PRESIDENT SIGNS SEA GRANT REAUTHORIZATION ACT
On November 26, President George W. Bush signed into law H.R. 3389, the National Sea Grant College Program Act Amendments of 2002, officially completing the reauthorization of the National Sea Grant College Program within the U.S. Department of Commerce and the National Oceanic and Atmospheric Administration for the period between FY 2003 through 2008. The bill would authorize $60 million for FY 2003 increasing to $85 million by 2008. In addition to these amounts, the bill would authorize an additional $5 million for zebra mussels, $5 million for oyster disease, $5 million for algal blooms, and $3 million for fishery extension each year.
FOREIGN CARGO: SEA GRANT BALLAST WATER SPECIALIST CONFRONTS A WORLD OF
AQUATIC NUISANCE SPECIES
Thousands of species of marine life are currently being transported in ships' ballast tanks, according to Russell Herwig, Washington Sea Grant Programs new Marine Ballast Water Specialist. The seawater inside these tanks can contain a mini-menagerie of aquatic organisms: minute jellyfish, larval mussels and barnacles, marine worms, juvenile fish and even smaller bacteria and viruses.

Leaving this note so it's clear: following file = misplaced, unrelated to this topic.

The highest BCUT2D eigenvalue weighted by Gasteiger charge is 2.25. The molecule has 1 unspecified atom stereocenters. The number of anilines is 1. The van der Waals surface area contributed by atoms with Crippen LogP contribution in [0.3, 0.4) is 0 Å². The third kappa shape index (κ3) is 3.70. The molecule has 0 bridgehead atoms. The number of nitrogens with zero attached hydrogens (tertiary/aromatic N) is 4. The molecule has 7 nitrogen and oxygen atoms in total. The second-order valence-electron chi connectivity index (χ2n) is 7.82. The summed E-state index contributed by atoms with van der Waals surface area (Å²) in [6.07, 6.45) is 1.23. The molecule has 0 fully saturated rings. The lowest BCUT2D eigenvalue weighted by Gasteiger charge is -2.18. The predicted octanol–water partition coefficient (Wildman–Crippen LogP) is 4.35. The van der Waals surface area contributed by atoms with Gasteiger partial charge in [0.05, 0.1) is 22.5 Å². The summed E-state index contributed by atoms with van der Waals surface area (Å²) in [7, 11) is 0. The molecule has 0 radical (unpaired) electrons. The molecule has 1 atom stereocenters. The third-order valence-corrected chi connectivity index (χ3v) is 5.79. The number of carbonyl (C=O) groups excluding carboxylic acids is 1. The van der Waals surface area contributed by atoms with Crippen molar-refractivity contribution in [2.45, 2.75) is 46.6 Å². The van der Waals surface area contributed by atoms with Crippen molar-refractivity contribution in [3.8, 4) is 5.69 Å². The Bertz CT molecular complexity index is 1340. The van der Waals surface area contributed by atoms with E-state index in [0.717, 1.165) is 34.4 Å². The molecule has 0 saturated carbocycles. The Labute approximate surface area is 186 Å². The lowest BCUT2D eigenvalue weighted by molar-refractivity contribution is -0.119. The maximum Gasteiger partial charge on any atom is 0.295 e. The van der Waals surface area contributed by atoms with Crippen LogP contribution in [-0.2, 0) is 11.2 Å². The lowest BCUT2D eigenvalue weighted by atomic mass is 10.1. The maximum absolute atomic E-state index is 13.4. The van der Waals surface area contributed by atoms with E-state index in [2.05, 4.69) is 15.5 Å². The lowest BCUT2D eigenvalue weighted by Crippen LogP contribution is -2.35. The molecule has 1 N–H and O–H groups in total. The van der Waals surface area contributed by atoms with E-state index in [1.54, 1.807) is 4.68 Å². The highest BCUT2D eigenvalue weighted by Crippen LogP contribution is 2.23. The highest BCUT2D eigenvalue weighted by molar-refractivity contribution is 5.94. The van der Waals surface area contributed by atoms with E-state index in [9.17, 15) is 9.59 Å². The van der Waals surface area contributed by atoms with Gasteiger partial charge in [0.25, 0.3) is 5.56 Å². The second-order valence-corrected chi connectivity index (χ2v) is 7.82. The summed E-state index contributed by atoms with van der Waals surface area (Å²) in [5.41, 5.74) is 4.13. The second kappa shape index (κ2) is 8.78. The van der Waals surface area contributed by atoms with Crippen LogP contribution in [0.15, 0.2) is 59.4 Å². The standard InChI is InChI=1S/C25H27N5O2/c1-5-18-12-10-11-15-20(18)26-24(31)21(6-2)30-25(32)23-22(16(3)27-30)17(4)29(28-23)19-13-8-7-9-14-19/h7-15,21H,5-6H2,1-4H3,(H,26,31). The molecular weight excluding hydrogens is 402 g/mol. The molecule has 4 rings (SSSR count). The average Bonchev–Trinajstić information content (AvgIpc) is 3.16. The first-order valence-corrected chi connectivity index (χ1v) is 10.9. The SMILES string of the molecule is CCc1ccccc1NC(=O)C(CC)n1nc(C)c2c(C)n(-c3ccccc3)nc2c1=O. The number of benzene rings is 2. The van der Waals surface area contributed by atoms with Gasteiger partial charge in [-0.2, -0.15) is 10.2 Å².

When a ship docks at a Northwest port, it may dump this water, releasing the organisms into local bays and inlets. Herwig and others are exploring technologies to curb accidental introductions of unwanted organisms in ballast water. Currently being tested are ozone and ultra-violet disinfection equipment. "These technologies may be extremely costly to install, so only the larger, better funded shipping operations could consider them," says Herwig.
A less costly treatment involves using a biocide such as chlorine, glutaraldehyde (a chemical fixative used in electron microscopy) or other chemicals to kill the mini-menagerie inside ballast tanks. While such treatments could minimize or eliminate the problems inside the tank, they might cause other problems when Page: 1 2 3 4 Related biology news :1
Contact: Ben Sherman
National Sea Grant College Program
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